I had a really special morning on Saturday reading Bruce Finds A Home to the kids at Blueskin Bay Library. We heard another reading about a lost cat needing to find its home, and some lovely volunteers from Dunedin Cat Rescue came along and talked to kids too. Then the kids coloured in some Bruce colouring sheets. They did a great job of colouring in the sky, with beautiful Dunedin sunrises making quite an appearance, along with a wonderful Matariki star cluster.
I bought a fundraising catnip toy for our cat Jager (Bruce's 'big sister', and also a rescue cat) and she's was absolutely delighted with it.
I was honoured to be asked to read at Ōtepoti's National Flash Fiction Day today, where a group of local writers celebrated the shortest day by reading some extremely short fiction - the winners of the Flash Fiction and MIcro Madness competitions.
I read the Micro Madness piece Donor, by Tim Saunders from Palmerston North. I chose to read Tim's piece because there were shades of human / animal connection, a hint of death and a sense of history and future all contained in 46 words.
You can read all of the top Micro Madness stories here.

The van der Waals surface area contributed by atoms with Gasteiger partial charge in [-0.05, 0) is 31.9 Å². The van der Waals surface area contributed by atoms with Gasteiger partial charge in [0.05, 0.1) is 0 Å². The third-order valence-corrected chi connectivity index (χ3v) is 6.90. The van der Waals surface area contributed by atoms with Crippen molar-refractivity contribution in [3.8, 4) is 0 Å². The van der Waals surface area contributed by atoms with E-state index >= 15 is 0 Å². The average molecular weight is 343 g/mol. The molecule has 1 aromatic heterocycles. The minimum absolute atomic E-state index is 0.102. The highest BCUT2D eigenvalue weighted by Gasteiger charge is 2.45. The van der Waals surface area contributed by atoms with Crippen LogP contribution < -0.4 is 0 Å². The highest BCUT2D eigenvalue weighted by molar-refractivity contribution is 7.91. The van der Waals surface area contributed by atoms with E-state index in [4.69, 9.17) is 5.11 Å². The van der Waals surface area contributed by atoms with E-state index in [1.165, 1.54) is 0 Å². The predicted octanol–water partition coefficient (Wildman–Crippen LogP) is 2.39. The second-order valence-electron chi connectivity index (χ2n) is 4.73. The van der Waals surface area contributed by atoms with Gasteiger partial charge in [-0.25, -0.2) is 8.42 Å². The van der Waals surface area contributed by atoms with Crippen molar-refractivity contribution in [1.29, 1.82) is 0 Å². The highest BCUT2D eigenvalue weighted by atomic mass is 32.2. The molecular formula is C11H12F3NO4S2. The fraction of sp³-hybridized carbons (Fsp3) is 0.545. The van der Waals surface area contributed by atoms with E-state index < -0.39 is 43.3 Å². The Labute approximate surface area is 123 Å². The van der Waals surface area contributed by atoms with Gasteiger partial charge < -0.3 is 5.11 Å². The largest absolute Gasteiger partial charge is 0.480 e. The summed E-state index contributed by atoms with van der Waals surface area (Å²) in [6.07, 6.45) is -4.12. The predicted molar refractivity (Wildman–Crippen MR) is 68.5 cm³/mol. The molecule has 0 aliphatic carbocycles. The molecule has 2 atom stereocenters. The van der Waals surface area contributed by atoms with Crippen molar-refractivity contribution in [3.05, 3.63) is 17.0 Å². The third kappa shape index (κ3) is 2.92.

The Micro Madness winner, Susan Wardell, read her winning story Tī kōuka to us.
I also had the opportunity to read Over the Fields from Ballyturin House, 1921, by Rose Collins from Canterbury. Rose won second prize in the flash fiction competition for her mysterious and haunting story about an IRA ambush in Ireland. Tim Saunders came third, and I really enjoyed his dark yet humorous story, T is for Tiger.
The full list of winners can be found here.
It was a real treat hearing so many stories written, and read by, so many different writers.
A huge thank you to the wonderful Iona Winter for organising the event. Thank you also to Dunedin UNESCO City of Literature, Otago University Press, Dunedin Libraries, the University Book Shop, and everyone else who contributed to the day. I'm already looking forward to next year's event!
This year the New Zealand Society of Authors AGM was held in beautiful Dunedin. I attended the afternoon sessions at the library - here are my rough notes.
To podcast or YouTube – getting your voice out there: Vanda Symon
Thanks, but no thanks – why agents turn people down: Chris Else
Getting the good word on copyright: Paula Browning
Te Reo in your writing – a when to, how to guide: Iona Winter
2023 Burns fellow Kathryn van Beek has an MA from Victoria University Wellington - Te Herenga Waka’s International Institute of Modern Letters. She is a winner of the Mindfood Short Story Competition and the Headland Prize. Her collection of short stories, Pet, is available as a podcast, and her work has also appeared in Overland, takahē, Newsroom, and the Sunday Star-Times. She lives in UNESCO City of Literature Ōtepoti Dunedin with her two rescue cats.